“I’ll see you at Gray’s,” I said. He’d told me he’d be standing on the course near his favorite hot dog joint on 72nd Street. Though he’d once missed one of my race finishes because picked the exact moment I crossed the finish line to patronize the bar sponsoring the event, I wasn’t worried. What did worry me, as I hailed a cab to the transition area, was the first leg of the race: an almost-one-mile swim, scheduled to start in about 90 minutes.
It was raining when I left the apartment. Not awesome. I had racked my bike the night before in the transition area, a fenced-in piece of land in New York’s Riverside Park where volunteers watched participants’ stuff all night to make sure it didn’t get stolen. Awfully nice of them, right? Bertha, my blue Trek 7.2 FX, was hanging where I’d left her in her designated spot. I dropped my bag, arranged things in a way I hoped would help me get on the bike quickly and then followed everyone else north along the riverwalk to the swim start. The rain had stopped.
I walked near a short woman who was chatting with her male companion. “Can you see any jellyfish?” he asked cheerily, peering over the railing into the murky Hudson. She seemed less enthusiastic about exploring and just as relieved as I was when he couldn’t find any jellies.
“I just keep telling myself, ‘I am a good swimmer. I am a good swimmer,’” she said to me, adding, “This is my first Olympic.’”
Yay! Someone who shared my anxiety! “This is my first ever!” I said in a burst of camaraderie that fizzled when I saw her reaction.
“Really?” she asked, her face hard to read. “Well… good luck!”
I slowed down a little to avoid any more awkward conversation. The butterflies cued up their iPods, laced up their shoes and redoubled their efforts.
We walked nearly a mile before picking up our timing chips (worn on a Velcro strap around one ankle) and getting body marked. A volunteer with a stinky black permanent marker wrote my race number on my left arm and the back of my left hand, then my age on my left calf. I put my shirt, shorts and sandals in a plastic bag and placed it in a truck that would carry it to the finish line. From then (around 6:15) until the end of the swim, it was just me, my bare feet, my bathing suit, swim cap, goggles and noseplugs.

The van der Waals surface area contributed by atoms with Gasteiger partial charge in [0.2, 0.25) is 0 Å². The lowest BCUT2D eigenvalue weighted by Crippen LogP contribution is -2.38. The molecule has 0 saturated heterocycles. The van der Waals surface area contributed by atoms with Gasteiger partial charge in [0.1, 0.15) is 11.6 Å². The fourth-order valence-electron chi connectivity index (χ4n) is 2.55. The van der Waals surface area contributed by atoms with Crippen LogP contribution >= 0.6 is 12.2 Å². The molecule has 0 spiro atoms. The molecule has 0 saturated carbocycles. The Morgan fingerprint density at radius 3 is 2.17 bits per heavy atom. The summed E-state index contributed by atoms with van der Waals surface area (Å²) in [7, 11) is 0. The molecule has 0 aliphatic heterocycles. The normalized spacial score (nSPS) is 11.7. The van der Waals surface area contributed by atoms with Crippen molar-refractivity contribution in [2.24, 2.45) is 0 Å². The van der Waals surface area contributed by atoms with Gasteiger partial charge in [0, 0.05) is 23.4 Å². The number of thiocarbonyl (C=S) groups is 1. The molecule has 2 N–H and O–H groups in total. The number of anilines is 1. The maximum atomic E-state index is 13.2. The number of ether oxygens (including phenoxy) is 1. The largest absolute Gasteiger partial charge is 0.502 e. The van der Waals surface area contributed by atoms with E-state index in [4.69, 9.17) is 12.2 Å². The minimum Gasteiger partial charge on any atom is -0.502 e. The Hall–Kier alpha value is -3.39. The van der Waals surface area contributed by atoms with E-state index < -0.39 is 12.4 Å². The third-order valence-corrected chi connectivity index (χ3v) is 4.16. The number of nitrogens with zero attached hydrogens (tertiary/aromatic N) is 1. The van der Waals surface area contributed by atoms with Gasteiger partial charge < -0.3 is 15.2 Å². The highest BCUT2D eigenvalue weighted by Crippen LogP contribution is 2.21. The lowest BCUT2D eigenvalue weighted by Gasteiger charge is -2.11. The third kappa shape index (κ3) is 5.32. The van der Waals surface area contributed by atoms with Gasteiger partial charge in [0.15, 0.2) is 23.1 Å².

Laugh if you must.
I joined the other women in our corral (determined by age and sex) and waited to be moved closer to the barge floating at 99th Street. Every time a wave of swimmers would jump in the water, we’d move up. The waves were leaving the start every three minutes or so; the barge was getting closer and closer. I tried not to get freaked out by the fact that I was one of only a few people not wearing wetsuits. They make you streamlined and more buoyant in the water, and they keep you warm if the water is cold. But the river temperature was 74, the race announcer had told us, and I had no driving desire to shimmy myself into a thick rubber bodystocking.
Finally, my wave walked down the ramp and everyone jumped in the water to get ready for our start. I sat my tush on the edge of the barge and eased into the Hudson, then came dangerously close to a moment of pure panic. Because there were so many women in the water in front of me, I couldn’t get a handle on the rope we were supposed to hold on to so the current wouldn’t carry us away before our wave began. I was surrounded by swimmers who were going to thrash and kick as soon as the horn sounded, and I was sure I’d be pushed under with no way to hold my ground.
“I can’t get the rope,” I said, trying to sound like I wasn’t freaking with a capital F. Rationally, I knew that there were lifeguards on the barge, at the finish and in kayaks all along the swim route. But all I could do was think about how the water was so murky, I couldn’t even see my feet beneath me; if I went down, how would they ever find me?
I will forever love the woman in front of me who turned her head and said, “I’ve got it. You can hold onto my shoulder if you want.” I did, I exhaled, and we bobbed companionably for a few moments before it was time to go.
The first few seconds of my swim were all about getting out of the way of the faster women in my wave. They all pulled ahead pretty quickly, leaving me and a few other stragglers to do our thing in peace. I settled into my breast stroke and the panic left me. Just like that, I wasn’t worried about anything anymore. I was going to be fine. Snail-like, but fine.